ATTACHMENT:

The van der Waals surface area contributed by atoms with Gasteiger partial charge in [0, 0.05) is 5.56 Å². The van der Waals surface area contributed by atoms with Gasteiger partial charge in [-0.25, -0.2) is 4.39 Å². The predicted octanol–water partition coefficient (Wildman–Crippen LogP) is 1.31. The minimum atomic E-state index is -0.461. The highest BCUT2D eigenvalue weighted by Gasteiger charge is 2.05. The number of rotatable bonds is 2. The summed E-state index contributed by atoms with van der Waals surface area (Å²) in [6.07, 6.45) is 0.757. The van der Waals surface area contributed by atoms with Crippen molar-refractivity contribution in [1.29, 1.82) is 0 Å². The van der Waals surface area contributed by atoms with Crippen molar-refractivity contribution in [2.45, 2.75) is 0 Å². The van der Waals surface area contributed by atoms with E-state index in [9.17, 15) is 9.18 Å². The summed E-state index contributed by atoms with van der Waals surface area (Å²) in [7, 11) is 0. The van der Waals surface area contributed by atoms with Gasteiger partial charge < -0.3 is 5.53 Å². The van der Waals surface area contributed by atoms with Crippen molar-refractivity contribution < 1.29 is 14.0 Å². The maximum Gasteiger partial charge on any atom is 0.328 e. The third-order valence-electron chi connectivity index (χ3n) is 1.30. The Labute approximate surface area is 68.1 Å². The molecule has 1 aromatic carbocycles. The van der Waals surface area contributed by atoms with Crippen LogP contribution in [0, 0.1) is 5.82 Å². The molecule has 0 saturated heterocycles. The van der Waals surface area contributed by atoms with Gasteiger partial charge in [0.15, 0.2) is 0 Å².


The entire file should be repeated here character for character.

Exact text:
The van der Waals surface area contributed by atoms with Gasteiger partial charge in [0, 0.05) is 5.56 Å². The van der Waals surface area contributed by atoms with Gasteiger partial charge in [-0.25, -0.2) is 4.39 Å². The predicted octanol–water partition coefficient (Wildman–Crippen LogP) is 1.31. The minimum atomic E-state index is -0.461. The highest BCUT2D eigenvalue weighted by Gasteiger charge is 2.05. The number of rotatable bonds is 2. The summed E-state index contributed by atoms with van der Waals surface area (Å²) in [6.07, 6.45) is 0.757. The van der Waals surface area contributed by atoms with Crippen molar-refractivity contribution in [1.29, 1.82) is 0 Å². The van der Waals surface area contributed by atoms with Crippen molar-refractivity contribution in [2.45, 2.75) is 0 Å². The van der Waals surface area contributed by atoms with E-state index in [9.17, 15) is 9.18 Å². The summed E-state index contributed by atoms with van der Waals surface area (Å²) in [7, 11) is 0. The van der Waals surface area contributed by atoms with Gasteiger partial charge < -0.3 is 5.53 Å². The van der Waals surface area contributed by atoms with Crippen molar-refractivity contribution < 1.29 is 14.0 Å². The maximum Gasteiger partial charge on any atom is 0.328 e. The third-order valence-electron chi connectivity index (χ3n) is 1.30. The Labute approximate surface area is 68.1 Å². The molecule has 1 aromatic carbocycles. The van der Waals surface area contributed by atoms with Crippen LogP contribution in [0, 0.1) is 5.82 Å². The molecule has 0 saturated heterocycles. The van der Waals surface area contributed by atoms with Gasteiger partial charge in [0.15, 0.2) is 0 Å².